|Dr. Hollis Liverpool (Chalkdust), right, greets one of the ADHT conference delegates following his presentation on ‘Road Marches of the Caribbean’, while fellow conference presenter, Trevor Marshall, looks on.|
Eight-time Trinidad Calypso Monarch, Dr. Hollis Liverpool, better known as Chalkdust, had a rapt audience this morning at the 8th Annual African Diaspora Heritage Trail (ADHT) Conference, as he – and his guitar – explored the history of Road Marches of the Caribbean.
Beginning with the kalenda music used to accompany the stick fighters of yore and risqu?? jamette songs; to the more familiar tunes from modern day musicians, Dr. Liverpool reminded the audience of one constant – calypsonians write history and their style of sharing that history reaches people throughout the region and beyond.
Noting that Lord Kitchener of Trinidad coined the phrase ???road march’ in 1946, Dr. Liverpool remarked that "these road marches show how our people think; they describe the voice of a people under duress.?? I call it the cry of the oppressed in the Caribbean."??
The calypsonian observed that "to understand road marches, you have to understand carnival…Many people in the Caribbean don’t understand carnival, they think it’s a big fete.?? They think it’s time to drink rum, they think it’s time to have sex…[but] African people brought their carnival here, their rhythm patterns here".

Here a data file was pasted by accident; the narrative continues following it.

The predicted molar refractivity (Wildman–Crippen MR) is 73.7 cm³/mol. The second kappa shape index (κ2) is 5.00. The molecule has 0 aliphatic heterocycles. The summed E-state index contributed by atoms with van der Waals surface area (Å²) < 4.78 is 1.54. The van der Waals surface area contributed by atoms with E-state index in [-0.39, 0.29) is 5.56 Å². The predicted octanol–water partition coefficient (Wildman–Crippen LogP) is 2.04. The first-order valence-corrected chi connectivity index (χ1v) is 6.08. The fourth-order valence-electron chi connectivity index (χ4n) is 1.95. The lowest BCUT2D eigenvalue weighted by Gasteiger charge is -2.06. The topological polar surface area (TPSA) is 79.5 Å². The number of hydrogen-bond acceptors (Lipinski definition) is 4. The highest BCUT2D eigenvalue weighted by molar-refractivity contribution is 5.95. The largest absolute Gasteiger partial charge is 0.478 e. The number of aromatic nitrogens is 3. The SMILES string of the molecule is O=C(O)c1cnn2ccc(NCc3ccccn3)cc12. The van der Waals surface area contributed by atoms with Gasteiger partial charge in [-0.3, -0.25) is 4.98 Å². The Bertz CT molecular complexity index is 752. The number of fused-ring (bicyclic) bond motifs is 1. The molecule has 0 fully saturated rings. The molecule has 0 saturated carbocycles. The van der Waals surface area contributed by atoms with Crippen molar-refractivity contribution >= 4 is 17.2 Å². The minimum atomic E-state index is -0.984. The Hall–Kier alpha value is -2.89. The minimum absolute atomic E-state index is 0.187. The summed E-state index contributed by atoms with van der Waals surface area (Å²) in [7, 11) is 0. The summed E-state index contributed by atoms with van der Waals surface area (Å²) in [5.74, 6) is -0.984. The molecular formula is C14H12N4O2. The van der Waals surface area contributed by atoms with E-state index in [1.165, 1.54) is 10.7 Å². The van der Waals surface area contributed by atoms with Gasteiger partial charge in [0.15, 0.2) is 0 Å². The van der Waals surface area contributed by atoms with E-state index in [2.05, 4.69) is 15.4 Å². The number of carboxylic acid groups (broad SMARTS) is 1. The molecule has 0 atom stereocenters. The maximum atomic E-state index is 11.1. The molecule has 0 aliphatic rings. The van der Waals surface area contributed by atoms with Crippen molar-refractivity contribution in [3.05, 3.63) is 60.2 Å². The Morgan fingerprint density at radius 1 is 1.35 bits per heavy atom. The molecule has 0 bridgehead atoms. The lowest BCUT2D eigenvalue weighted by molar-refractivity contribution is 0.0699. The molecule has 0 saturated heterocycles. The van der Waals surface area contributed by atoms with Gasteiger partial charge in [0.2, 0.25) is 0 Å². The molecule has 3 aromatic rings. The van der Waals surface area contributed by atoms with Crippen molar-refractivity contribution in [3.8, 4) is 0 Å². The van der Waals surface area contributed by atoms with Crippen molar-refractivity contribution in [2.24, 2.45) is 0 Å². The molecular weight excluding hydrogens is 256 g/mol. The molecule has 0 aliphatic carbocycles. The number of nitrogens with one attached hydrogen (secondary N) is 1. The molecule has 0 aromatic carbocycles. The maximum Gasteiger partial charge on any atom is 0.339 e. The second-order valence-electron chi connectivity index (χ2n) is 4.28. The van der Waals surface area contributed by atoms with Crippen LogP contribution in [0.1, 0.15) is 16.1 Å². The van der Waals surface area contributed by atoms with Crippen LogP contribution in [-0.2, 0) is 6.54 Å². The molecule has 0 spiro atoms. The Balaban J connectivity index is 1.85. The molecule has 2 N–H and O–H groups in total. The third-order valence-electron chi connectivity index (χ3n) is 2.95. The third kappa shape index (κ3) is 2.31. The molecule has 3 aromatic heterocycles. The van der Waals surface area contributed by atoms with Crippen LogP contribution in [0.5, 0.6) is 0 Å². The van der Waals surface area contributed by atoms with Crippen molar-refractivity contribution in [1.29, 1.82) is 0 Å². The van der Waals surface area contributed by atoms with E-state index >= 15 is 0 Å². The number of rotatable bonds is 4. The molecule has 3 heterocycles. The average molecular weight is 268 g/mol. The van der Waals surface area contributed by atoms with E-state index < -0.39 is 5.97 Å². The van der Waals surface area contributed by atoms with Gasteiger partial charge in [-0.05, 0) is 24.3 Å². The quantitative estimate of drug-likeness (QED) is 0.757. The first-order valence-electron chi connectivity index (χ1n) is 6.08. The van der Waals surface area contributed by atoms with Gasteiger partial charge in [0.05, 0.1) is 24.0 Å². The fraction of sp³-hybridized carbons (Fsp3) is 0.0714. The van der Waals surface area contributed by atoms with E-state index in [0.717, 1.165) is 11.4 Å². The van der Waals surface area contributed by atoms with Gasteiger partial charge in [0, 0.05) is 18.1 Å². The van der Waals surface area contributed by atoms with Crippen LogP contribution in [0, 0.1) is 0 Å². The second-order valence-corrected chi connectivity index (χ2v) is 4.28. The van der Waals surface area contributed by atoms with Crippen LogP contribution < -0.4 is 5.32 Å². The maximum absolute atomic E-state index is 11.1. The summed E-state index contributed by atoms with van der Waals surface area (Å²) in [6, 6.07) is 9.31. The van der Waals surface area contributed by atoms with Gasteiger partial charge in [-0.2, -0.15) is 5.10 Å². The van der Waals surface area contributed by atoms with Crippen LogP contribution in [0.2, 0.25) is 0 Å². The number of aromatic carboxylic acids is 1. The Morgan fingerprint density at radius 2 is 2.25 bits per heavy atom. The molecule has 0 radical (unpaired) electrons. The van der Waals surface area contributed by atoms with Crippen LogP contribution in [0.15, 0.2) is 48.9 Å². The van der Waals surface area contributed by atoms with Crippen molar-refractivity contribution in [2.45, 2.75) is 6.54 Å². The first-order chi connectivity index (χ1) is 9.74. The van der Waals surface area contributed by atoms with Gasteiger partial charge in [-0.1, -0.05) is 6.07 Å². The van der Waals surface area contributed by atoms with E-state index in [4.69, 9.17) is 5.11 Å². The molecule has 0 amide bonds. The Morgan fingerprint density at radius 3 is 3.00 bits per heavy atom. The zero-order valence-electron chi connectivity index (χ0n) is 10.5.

The soca veteran entertained the conference delegates with renditions of calypsos and explained their connection to what the individual, community or country was experiencing at the time.?? He maintained that satire was the most valuable tool for a calypso practitioner, as it was essential for important issues of the day to be addressed without being labelled as libelous.
He assured the audience that this style was not new, as "the African enslaved brought all those things with them – They didn’t call it metaphor and simile and personification…They hid all the messages in calypso…That’s the art form".
Among the many calypso songs referenced during his presentation, were Caruso’s 1959 tune Gunslingers, which highlighted the introduction of guns to Trinidad; and the Mighty Sparrow’s Play Mas, which suggested that no matter where one was from in the region, we all became one and the same in a foreign land.